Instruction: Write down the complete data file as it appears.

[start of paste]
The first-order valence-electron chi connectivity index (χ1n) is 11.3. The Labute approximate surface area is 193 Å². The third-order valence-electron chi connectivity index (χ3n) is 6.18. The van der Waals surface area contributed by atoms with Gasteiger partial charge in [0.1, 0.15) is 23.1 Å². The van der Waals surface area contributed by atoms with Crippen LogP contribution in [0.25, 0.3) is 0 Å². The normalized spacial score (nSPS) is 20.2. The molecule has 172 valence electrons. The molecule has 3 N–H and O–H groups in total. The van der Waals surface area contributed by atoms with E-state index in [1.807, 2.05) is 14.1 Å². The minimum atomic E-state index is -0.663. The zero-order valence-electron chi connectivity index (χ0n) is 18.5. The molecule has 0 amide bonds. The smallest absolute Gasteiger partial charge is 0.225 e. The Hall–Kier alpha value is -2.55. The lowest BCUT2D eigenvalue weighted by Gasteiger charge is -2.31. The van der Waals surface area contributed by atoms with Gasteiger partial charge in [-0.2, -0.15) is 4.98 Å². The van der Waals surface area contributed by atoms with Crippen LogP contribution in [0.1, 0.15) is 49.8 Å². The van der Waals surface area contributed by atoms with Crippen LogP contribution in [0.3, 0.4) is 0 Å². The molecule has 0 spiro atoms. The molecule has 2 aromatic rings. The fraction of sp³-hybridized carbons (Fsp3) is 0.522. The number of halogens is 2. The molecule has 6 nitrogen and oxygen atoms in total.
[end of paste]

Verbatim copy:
The first-order valence-electron chi connectivity index (χ1n) is 11.3. The Labute approximate surface area is 193 Å². The third-order valence-electron chi connectivity index (χ3n) is 6.18. The van der Waals surface area contributed by atoms with Gasteiger partial charge in [0.1, 0.15) is 23.1 Å². The van der Waals surface area contributed by atoms with Crippen LogP contribution in [0.25, 0.3) is 0 Å². The normalized spacial score (nSPS) is 20.2. The molecule has 172 valence electrons. The molecule has 3 N–H and O–H groups in total. The van der Waals surface area contributed by atoms with E-state index in [1.807, 2.05) is 14.1 Å². The minimum atomic E-state index is -0.663. The zero-order valence-electron chi connectivity index (χ0n) is 18.5. The molecule has 0 amide bonds. The smallest absolute Gasteiger partial charge is 0.225 e. The Hall–Kier alpha value is -2.55. The lowest BCUT2D eigenvalue weighted by Gasteiger charge is -2.31. The van der Waals surface area contributed by atoms with Gasteiger partial charge in [-0.2, -0.15) is 4.98 Å². The van der Waals surface area contributed by atoms with Crippen LogP contribution in [0.1, 0.15) is 49.8 Å². The van der Waals surface area contributed by atoms with Crippen LogP contribution in [0.3, 0.4) is 0 Å². The molecule has 0 spiro atoms. The molecule has 2 aromatic rings. The fraction of sp³-hybridized carbons (Fsp3) is 0.522. The number of halogens is 2. The molecule has 6 nitrogen and oxygen atoms in total.